My journalism professor, mentor, and guiding light, Dr. Charlie Marler, died May 27, 2022, and I plan to write a series of blog posts about the impact he had on my and his other former students’ journalism and media careers.
Second Post: Searching for Healing, June 4, 2022
Furthermore, this week, I visited ACU’s Journalism and Mass Communication Department to search for healing of my grief through conversations with members of the JMC community and to celebrate my days as a former KACU announcer/JMC student. Meeting some of the current students and staff, as well as touring classrooms, offices, ACUTV, and the Morris+Mitchell student agency contributed to my healing journey. As the first Black person and the first woman to receive ACU's Gutenberg Award, which Marler created, touching familiar ground was a smart step.
Additionally, I advanced my graduate history studies by meeting with two ACU librarians, Melinda Isbell and Laura Baker. They steered me to a wealth of resources and academic research strategies. Their invaluable guidance advanced my goal to fulfill Marler’s wish that I become a historian, specializing in African American history in Texas.
Moreover, due to a series of unplanned events, I met an ACU staffer, Evan Steele, who went out of his way to support my goals to honor Marler’s legacy, and also, become a Texas historian. Steele offered support and great foreign-language study tips, which will help me prepare for forthcoming Spanish exams for graduate school.
From Journalism to African American History in Texas
I am proud to announce I was awarded a scholarship from the Dulaney Family Fund for my fall 2021 graduate studies in history at the University of Texas at Arlington. I received the scholarship in August 2021 from UTA Professor Emeritus William Dulaney, Ph.D., who is also Deputy Director/COO of the African American Museum of Dallas.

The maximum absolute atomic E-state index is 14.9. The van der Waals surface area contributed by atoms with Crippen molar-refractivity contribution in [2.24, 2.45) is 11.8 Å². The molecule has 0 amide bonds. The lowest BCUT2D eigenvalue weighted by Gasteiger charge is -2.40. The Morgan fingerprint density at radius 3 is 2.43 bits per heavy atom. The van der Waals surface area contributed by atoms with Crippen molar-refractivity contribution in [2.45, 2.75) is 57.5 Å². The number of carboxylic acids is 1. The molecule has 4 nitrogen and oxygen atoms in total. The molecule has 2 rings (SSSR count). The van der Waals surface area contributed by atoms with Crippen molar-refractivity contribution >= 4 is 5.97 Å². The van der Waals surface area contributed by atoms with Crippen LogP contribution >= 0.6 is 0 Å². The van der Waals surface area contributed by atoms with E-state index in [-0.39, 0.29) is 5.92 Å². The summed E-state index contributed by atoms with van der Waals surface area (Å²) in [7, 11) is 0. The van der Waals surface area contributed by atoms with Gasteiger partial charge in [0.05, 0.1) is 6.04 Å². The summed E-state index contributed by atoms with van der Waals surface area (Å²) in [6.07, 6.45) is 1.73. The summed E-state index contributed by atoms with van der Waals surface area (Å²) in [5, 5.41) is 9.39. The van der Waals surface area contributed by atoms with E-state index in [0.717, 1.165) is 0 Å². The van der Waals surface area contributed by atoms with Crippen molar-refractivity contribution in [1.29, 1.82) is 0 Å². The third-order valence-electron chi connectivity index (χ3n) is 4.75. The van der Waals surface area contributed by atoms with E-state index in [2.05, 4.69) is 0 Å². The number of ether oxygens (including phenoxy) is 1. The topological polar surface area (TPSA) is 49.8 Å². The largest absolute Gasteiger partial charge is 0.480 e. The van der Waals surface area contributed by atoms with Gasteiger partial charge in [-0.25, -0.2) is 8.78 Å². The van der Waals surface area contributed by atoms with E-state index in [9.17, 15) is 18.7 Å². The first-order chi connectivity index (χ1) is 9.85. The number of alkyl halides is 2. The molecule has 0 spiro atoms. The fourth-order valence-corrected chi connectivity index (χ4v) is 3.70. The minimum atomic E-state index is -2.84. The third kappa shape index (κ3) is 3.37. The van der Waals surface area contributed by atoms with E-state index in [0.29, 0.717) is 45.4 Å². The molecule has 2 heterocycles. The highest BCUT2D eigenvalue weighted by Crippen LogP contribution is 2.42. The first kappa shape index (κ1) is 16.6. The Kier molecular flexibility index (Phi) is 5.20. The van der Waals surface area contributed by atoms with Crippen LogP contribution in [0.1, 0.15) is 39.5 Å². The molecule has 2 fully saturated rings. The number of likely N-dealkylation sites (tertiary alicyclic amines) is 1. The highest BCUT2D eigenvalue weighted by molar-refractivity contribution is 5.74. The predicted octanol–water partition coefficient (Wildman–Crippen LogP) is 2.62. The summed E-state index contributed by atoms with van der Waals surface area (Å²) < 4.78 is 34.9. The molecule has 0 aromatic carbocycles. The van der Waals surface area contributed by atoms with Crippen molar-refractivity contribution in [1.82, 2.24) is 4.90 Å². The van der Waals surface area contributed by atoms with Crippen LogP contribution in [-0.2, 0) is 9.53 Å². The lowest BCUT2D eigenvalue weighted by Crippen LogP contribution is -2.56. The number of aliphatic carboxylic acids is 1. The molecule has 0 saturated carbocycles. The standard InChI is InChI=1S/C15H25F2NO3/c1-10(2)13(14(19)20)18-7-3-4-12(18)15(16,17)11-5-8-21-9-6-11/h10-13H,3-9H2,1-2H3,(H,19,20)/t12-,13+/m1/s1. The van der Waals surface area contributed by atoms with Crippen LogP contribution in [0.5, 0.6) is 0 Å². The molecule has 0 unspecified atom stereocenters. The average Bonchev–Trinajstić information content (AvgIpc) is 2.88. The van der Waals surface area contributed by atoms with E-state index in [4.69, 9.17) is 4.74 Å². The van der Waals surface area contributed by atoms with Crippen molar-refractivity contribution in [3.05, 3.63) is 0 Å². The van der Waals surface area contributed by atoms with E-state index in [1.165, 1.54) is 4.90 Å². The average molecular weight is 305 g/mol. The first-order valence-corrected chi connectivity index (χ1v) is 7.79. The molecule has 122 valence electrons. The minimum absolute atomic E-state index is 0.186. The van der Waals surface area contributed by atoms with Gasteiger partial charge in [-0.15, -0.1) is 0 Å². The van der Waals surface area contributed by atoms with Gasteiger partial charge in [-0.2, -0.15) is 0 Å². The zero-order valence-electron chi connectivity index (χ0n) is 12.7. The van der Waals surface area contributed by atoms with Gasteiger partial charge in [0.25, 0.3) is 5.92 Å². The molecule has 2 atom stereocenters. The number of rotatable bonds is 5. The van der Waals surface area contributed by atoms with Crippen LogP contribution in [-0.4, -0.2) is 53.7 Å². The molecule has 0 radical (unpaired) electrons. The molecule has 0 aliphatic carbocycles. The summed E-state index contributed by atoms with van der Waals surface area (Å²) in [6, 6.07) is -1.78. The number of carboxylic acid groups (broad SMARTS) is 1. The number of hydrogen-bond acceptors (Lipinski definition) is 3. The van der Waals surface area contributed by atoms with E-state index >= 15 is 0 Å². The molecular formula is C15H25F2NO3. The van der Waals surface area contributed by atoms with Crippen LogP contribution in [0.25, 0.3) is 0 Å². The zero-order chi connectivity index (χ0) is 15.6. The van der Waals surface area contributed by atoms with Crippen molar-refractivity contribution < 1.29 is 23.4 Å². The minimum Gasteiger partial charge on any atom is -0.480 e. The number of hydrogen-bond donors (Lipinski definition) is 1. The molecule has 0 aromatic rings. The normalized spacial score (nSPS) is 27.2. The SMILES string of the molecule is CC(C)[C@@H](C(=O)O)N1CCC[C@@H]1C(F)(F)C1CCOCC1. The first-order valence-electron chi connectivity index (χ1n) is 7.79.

Download my map quiz here.
Currently, I am enrolled part-time in the master’s in history program at UTA. My long-term goal is to earn a doctorate degree specializing in African American history in Texas. I decided to follow the advice of my former Abilene Christian University Communication Law Professor Dr. Charles Marler, who encouraged me to pursue becoming an African American historian. He said there aren't enough Black historians and that I had the wherewithal to become one. Wow! He shared that advice after I told him about two of my Texas Highways magazine stories.
I listened and am almost finished with my first semester. Returning to graduate school was definitely the right step. The courses are intellectually satisfying and I am well-suited to part-time graduate work.
Watch video of Dr. Marler discussing libel.
Narrative: The heart of history and journalism
Just like in journalism, the narrative or story is at the heart of a history thesis or argument. And, as importantly, I use my award-winning journalism expertise in fascinating new ways in my history courses. For example, I recently posted two summaries of two history book reviews on a discussion board. I wrote several historiography papers that analyzed various themes. In each instance, my journalism background served me well in synthesizing complex information.
One of the reasons Dr. Marler advised me to consider graduate work in history is because he had studied "journalism and Black history at the University of Missouri-Columbia," which he wrote about in my recommendation letter. I was so impressed that he had studied Black history in graduate school. He also shared that well-known axiom, "Journalism is the first rough draft of history."
When I graduated with my M.A. in Journalism Administration degree from the University of Memphis, I sensed I would return to a university to learn more about the art and craft of the narrative. This time, I am aiming for a doctorate in history because of the abundant overlooked, underreported, and forgotten African American history in Texas content yet to be discovered, researched, and published. I look forward to one day researching, writing and teaching that history on all platforms, in and outside of academia. Meanwhile, I keep helping organizations and clients tell important stories while enjoying a new take on a familiar ride.
Read my other UTA graduate school recommendations:
‘The Fight for Civil Rights in the South’ is on display through Memorial Day, May 31, 2021, at the Dallas Holocaust and Human Rights Museum.
About the Author:
Regina L. Burns, M.A., Project+, is an award-winning multimedia editor and journalist, specializing in Black history and African American stories at Harvest Reapers Communications. Her work has been published in Texas Highways magazine, WFAA-TV, The Dallas Morning News, the Fort Worth Star-Telegram as well as The Commercial Appeal, the Tri-State Defender and The Flyer, among others.